News (USA)

Legal groups ask the Supreme Court to stop Mississippi’s ‘license to discriminate’ law

supreme court lgbt rights
An LGBTQ activist waves a rainbow flag on the steps of the U.S. Supreme Court.Photo: Ted Eytan via Flickr

Legal groups filed an appeal to the U.S. Supreme Court on Tuesday within hours of Mississippi’s so-called “religious freedom” law went into effect.

Lambda Legal and Mississippi Center for Justice wrote that the law “is a transparent attempt to undermine the equal dignity of LGBT citizens established in this court’s decisions,” the Associated Press reports.

It seeks to determine if those citizens have standing to sue “on the ground that [the law] violates the Establishment Clause by endorsing religious opposition to marriages of same-sex spouses, transgender individuals, and sexual relations outside of marriage” as well as interfering with preexisting protections, such as the right to same-sex marriage.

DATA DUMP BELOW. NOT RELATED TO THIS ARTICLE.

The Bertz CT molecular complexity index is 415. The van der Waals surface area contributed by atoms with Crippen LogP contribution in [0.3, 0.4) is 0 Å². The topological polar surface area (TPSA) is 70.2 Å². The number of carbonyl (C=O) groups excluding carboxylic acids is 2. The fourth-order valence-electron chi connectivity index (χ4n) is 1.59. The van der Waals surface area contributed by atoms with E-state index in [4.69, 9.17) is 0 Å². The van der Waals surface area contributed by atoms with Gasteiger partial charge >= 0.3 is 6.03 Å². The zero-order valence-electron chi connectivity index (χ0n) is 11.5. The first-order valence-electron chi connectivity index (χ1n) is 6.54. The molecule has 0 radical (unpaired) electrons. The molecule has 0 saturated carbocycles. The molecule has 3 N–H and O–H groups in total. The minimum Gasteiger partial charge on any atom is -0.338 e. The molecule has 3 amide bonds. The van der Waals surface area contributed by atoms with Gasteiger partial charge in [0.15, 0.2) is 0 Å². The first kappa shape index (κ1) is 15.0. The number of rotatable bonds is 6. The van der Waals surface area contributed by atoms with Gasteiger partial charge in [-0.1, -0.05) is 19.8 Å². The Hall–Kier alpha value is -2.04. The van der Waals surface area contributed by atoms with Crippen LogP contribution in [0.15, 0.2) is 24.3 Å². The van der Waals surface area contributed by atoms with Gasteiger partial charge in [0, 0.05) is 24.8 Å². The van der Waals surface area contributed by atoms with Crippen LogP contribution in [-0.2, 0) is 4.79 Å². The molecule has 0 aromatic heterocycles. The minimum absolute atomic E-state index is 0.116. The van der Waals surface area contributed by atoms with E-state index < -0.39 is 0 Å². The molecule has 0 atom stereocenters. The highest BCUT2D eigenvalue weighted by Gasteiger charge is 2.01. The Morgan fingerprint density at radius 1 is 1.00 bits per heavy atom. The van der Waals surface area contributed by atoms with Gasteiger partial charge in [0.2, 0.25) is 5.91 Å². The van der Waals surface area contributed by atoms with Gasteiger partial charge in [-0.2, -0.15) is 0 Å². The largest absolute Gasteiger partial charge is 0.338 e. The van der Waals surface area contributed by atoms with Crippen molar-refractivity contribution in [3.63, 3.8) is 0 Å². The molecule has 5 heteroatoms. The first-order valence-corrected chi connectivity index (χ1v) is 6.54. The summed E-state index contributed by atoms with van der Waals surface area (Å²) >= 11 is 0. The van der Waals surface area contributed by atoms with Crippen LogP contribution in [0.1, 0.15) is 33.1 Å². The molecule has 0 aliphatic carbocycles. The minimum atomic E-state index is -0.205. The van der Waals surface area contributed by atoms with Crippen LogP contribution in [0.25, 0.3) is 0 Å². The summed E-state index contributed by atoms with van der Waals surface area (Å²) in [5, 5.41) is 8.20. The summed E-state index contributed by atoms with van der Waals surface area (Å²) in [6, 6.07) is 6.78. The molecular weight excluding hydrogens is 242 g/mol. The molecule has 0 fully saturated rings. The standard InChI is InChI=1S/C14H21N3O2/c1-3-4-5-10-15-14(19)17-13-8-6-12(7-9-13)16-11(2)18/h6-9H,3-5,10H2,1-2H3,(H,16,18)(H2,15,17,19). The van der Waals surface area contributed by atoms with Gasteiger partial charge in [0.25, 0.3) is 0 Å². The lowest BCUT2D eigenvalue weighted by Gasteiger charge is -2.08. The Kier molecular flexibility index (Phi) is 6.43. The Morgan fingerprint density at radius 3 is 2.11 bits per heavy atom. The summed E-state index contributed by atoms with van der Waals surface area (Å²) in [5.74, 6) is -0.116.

The law grants those citing religious motivations to discriminate against the LGBTQ community and others, based on the belief that marriage should be between one man and one woman, sex should not take place outside of marriage, and that a person’s gender is determined at birth and cannot be altered.

The ramifications are sweeping, and could result in discrimination in every sector of private and public life.

The law was written in part by the Christian group Alliance Defending Freedom. The group is also representing a Colorado baker who refused to make a wedding cake for a same-sex couple in a case that is set to appear before the Supreme Court.

That decision will likely have an impact on laws like the one Mississippi just passed, by determining whether religious freedom trumps the right to not be discriminated against as a member of a minority community.

The Justice Department, under the leadership of Attorney General Jeff Sessions, will also now give religious people the right to discriminate based on their beliefs.

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